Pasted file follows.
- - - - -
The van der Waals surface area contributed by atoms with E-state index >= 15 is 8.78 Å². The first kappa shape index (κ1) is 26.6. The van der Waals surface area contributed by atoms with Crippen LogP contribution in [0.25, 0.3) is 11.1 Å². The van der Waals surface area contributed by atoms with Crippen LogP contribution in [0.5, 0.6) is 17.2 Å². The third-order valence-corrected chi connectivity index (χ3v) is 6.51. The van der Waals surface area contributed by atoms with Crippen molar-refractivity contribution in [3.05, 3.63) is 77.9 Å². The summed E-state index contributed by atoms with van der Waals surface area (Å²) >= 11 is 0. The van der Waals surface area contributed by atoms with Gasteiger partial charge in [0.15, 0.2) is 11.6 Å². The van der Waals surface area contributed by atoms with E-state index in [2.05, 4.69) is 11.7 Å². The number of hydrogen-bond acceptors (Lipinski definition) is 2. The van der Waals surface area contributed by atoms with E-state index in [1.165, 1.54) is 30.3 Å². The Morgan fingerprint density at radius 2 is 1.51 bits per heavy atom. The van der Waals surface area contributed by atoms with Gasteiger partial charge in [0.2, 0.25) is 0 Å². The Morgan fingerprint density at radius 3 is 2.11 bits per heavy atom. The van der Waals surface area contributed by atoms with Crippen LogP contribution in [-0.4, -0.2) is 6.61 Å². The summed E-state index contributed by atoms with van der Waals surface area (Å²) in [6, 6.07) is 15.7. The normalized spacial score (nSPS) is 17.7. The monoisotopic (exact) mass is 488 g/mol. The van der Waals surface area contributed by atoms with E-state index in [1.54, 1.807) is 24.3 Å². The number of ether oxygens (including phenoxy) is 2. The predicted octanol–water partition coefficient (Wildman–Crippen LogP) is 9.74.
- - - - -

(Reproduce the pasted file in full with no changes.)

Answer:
The van der Waals surface area contributed by atoms with E-state index >= 15 is 8.78 Å². The first kappa shape index (κ1) is 26.6. The van der Waals surface area contributed by atoms with Crippen LogP contribution in [0.25, 0.3) is 11.1 Å². The van der Waals surface area contributed by atoms with Crippen LogP contribution in [0.5, 0.6) is 17.2 Å². The third-order valence-corrected chi connectivity index (χ3v) is 6.51. The van der Waals surface area contributed by atoms with Crippen molar-refractivity contribution in [3.05, 3.63) is 77.9 Å². The summed E-state index contributed by atoms with van der Waals surface area (Å²) >= 11 is 0. The van der Waals surface area contributed by atoms with Gasteiger partial charge in [0.15, 0.2) is 11.6 Å². The van der Waals surface area contributed by atoms with E-state index in [2.05, 4.69) is 11.7 Å². The number of hydrogen-bond acceptors (Lipinski definition) is 2. The van der Waals surface area contributed by atoms with E-state index in [1.165, 1.54) is 30.3 Å². The Morgan fingerprint density at radius 2 is 1.51 bits per heavy atom. The van der Waals surface area contributed by atoms with Gasteiger partial charge in [0.2, 0.25) is 0 Å². The Morgan fingerprint density at radius 3 is 2.11 bits per heavy atom. The van der Waals surface area contributed by atoms with Crippen LogP contribution in [-0.4, -0.2) is 6.61 Å². The summed E-state index contributed by atoms with van der Waals surface area (Å²) in [6, 6.07) is 15.7. The normalized spacial score (nSPS) is 17.7. The monoisotopic (exact) mass is 488 g/mol. The van der Waals surface area contributed by atoms with E-state index in [1.54, 1.807) is 24.3 Å². The number of ether oxygens (including phenoxy) is 2. The predicted octanol–water partition coefficient (Wildman–Crippen LogP) is 9.74.